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Researchers, Terrorists, and Subpoenas

Sheri Qualters has this article in the NLJ (free reg. required):

The U.S. Court of Appeals for the First Circuit has rejected the claims of two researchers seeking to quash subpoenas issued to Boston College by the U.S. government on behalf of British authorities. The United Kingdom wants interview materials of a former Irish Republican Army member as part of its investigation of a kidnapping and murder.
On July 6, a First Circuit panel affirmed district court rulings that rejected the claims of the two researchers: Ed Moloney, who directs the college's Belfast Project, and Anthony McIntyre, a project researcher and former Irish Republican Army member. The Belfast Project is an oral history project of people involved in political organizations associated with the "Troubles" in Northern Ireland that started in 1969.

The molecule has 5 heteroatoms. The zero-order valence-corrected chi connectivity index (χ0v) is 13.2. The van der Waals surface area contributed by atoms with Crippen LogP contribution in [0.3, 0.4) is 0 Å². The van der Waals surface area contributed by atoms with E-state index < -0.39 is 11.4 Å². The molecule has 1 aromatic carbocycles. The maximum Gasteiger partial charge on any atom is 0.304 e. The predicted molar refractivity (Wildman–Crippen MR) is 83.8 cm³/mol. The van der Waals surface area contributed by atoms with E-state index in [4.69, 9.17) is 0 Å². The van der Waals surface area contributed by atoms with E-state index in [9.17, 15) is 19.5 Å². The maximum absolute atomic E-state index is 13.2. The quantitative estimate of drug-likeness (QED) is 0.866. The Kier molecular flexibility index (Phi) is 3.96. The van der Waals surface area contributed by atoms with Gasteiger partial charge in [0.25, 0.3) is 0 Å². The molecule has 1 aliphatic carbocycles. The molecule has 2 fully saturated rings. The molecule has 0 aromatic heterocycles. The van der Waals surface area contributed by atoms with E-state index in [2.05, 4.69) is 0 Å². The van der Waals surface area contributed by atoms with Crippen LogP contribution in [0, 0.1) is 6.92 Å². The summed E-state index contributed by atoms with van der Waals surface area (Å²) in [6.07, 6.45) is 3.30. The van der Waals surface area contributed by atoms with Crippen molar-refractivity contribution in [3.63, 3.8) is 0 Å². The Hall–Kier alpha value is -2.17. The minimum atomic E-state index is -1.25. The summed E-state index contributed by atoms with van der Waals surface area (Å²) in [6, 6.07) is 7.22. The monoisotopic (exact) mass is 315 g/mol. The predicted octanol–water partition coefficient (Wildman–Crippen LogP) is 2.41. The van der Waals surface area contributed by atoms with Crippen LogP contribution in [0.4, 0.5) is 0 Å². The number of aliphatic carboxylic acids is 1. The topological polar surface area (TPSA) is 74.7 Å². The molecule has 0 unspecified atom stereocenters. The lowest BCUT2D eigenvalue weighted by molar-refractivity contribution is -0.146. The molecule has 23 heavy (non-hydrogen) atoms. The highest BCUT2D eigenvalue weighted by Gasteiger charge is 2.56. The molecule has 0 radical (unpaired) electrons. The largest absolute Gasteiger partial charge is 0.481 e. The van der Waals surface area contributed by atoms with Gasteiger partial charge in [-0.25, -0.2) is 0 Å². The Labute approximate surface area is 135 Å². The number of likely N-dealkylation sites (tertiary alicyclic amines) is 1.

The appeals court found that the researchers did not have a private right of action under a mutual legal assistance treaty between the U.S. and U.K. governments. Also, relying on the 1972 U.S. Supreme Court case Branzburg v. Hayes, it rejected the researchers' claim of a First Amendment privilege: "[T]he fact that disclosure of the materials sought by a subpoena in criminal proceedings would result in the breaking of a promise of confidentiality by reporters is not by itself a legally cognizable First Amendment or common law injury....If the reporters' interests were insufficient in Branzburg, the academic researchers' interests necessarily are insufficient here."
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Chief Judge Sandra Lynch wrote the opinion in the case, captioned In Re Request from the United Kingdom Pursuant to the Treaty Between the Government of the United States of America and the Government of the United Kingdom on Mutual Assistance in Criminal Matters in the Matter of Dolours Price. She was joined by Judge Michael Boudin. Judge Juan Torruella filed a concurring opinion.

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